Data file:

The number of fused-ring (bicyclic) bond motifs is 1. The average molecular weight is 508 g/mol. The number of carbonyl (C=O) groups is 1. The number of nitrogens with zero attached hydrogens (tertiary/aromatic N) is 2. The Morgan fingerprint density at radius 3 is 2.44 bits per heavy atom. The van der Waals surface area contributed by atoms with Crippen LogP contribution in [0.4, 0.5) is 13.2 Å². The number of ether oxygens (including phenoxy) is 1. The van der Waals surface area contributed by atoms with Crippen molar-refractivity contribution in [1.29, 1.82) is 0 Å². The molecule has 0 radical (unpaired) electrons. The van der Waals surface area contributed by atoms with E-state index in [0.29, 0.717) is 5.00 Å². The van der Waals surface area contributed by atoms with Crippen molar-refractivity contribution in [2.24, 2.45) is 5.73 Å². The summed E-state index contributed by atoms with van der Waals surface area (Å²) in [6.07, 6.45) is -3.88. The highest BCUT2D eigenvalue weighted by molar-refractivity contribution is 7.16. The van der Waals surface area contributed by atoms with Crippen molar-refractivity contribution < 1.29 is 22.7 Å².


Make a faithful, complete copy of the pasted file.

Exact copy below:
The number of fused-ring (bicyclic) bond motifs is 1. The average molecular weight is 508 g/mol. The number of carbonyl (C=O) groups is 1. The number of nitrogens with zero attached hydrogens (tertiary/aromatic N) is 2. The Morgan fingerprint density at radius 3 is 2.44 bits per heavy atom. The van der Waals surface area contributed by atoms with Crippen LogP contribution in [0.4, 0.5) is 13.2 Å². The number of ether oxygens (including phenoxy) is 1. The van der Waals surface area contributed by atoms with Crippen molar-refractivity contribution in [1.29, 1.82) is 0 Å². The molecule has 0 radical (unpaired) electrons. The van der Waals surface area contributed by atoms with E-state index in [0.29, 0.717) is 5.00 Å². The van der Waals surface area contributed by atoms with Crippen molar-refractivity contribution in [2.24, 2.45) is 5.73 Å². The summed E-state index contributed by atoms with van der Waals surface area (Å²) in [6.07, 6.45) is -3.88. The highest BCUT2D eigenvalue weighted by molar-refractivity contribution is 7.16. The van der Waals surface area contributed by atoms with Crippen molar-refractivity contribution < 1.29 is 22.7 Å².